Degeneration of the macula, the central retina responsible for detail vision, is the leading cause of visual disability for the elderly. At sixty-five years of age approximately 2% of people have some degree of central retina deterioration, as clinical studies have shown. At seventy-five, the incidence increases to 11%. By eight-five, the incidence escalates to 27%.
Macular degeneration occurs with greatest frequency in blue-eyed Caucasians. It is an unusual cause of visual loss in blacks.
Dry-type Macular Degeneration
The breakdown area is a deep collagen membrane (Bruch’s) that lies between the retina and a posterior blood vessel layer known as the choroid. Within increasing age Bruch’s membrane loses its ability to control the diffusion of serum into the retina. As a result discrete and slightly elevated fluid precipitates known as drusen from beneath the retina. (see below, left). Click on photos to enlarge.
Low Sodium Diet
Macular degeneration occurs more commonly in individuals who consume 3000 or more mg of sodium per day. Sodium in that amount causes an abnormally elevated filtration pressure across the collagen membrane that can be tolerated by some eyes but not by others. The cause for macular degeneration requires abstinance from dietary salt and high-sodium processed foods. That regiment was effective for the patient whose left eye was shown above. Note approved appreance following 28 months adherence to a 750 mg low sodium diet.
Shown below are two other examples of drusen regression following a low sodium diet. Sometimes 36-42 months adherence is necessary before regression is complete for the macular retina. Click on photos to enlarge.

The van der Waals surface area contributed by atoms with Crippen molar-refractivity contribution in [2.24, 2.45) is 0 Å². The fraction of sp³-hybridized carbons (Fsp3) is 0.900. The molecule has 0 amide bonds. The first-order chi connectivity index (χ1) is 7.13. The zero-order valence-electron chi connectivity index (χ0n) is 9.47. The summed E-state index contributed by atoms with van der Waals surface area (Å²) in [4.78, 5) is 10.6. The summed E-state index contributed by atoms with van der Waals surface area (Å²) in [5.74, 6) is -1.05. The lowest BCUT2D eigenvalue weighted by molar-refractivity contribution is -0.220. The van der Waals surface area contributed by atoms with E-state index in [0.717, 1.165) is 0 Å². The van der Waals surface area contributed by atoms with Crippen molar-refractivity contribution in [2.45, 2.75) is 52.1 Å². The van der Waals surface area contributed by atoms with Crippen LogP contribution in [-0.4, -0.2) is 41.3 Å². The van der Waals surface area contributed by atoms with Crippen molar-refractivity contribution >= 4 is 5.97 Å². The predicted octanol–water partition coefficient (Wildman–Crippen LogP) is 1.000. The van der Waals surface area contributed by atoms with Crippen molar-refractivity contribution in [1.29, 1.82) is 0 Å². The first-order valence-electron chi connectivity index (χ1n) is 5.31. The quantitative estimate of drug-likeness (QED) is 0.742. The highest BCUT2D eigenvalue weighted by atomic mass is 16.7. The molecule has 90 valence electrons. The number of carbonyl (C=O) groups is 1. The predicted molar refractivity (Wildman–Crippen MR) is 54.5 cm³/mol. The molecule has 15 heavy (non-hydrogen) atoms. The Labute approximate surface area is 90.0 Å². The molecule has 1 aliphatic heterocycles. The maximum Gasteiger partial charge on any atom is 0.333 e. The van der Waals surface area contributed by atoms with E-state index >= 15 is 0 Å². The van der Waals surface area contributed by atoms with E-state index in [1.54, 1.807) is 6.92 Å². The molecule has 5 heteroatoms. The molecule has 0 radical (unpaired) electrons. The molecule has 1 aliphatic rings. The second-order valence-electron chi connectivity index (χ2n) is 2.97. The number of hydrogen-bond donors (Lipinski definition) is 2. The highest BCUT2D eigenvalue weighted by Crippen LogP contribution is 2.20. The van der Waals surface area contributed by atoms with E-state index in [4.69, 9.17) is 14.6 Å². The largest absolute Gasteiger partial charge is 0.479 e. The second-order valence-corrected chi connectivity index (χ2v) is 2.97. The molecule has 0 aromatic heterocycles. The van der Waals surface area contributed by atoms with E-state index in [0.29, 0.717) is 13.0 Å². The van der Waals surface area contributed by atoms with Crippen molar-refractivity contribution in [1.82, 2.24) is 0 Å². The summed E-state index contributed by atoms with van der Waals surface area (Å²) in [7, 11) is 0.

If sodium restricted dietary intervention is not undertaken, drusen ultimately cause atrophy/death of contiguous retinal cells. The result is extensive degeneration within the central retina and a profound loss of central vision function. See an example of advanced dry-type macular degeneration that followed regression of long-standing drusen.
Wet-Stage Macular Degeneration
Blood vessel proliferation through the a weakened Bruch’s membrane is a feared complication of the macular degeneration process. The blood vessels are poorly formed and they are susceptible to break-down with bleeding. An example of hemorrhagic (wet-stage) macular degeneration is shown below. Click images to enlarge.
Wet-stage macular degeneration is managed with a medication that is injected into the vitreous through the wall of the eye. The medication, anti-VEGF (anti-vascular endothelial growth factor), diffuses posteriorly to the macular retina and the blood vessels which have caused bleeding. The medication has the effect of attenuating (narrowing) the abnormal vessels and controlling the bleeding. Oftentimes, the injection must be repeated several times over a many month process. Treatment of such type consistently provides resolution of the wet stage process and, for 40% or so, a modicum of visual improvement.
Both dry and wet stage macular degeneration require an appropriate amount of concern and attention by both the patient and the retinal specialist. To not do so could result in irreversible damage and visual impairment.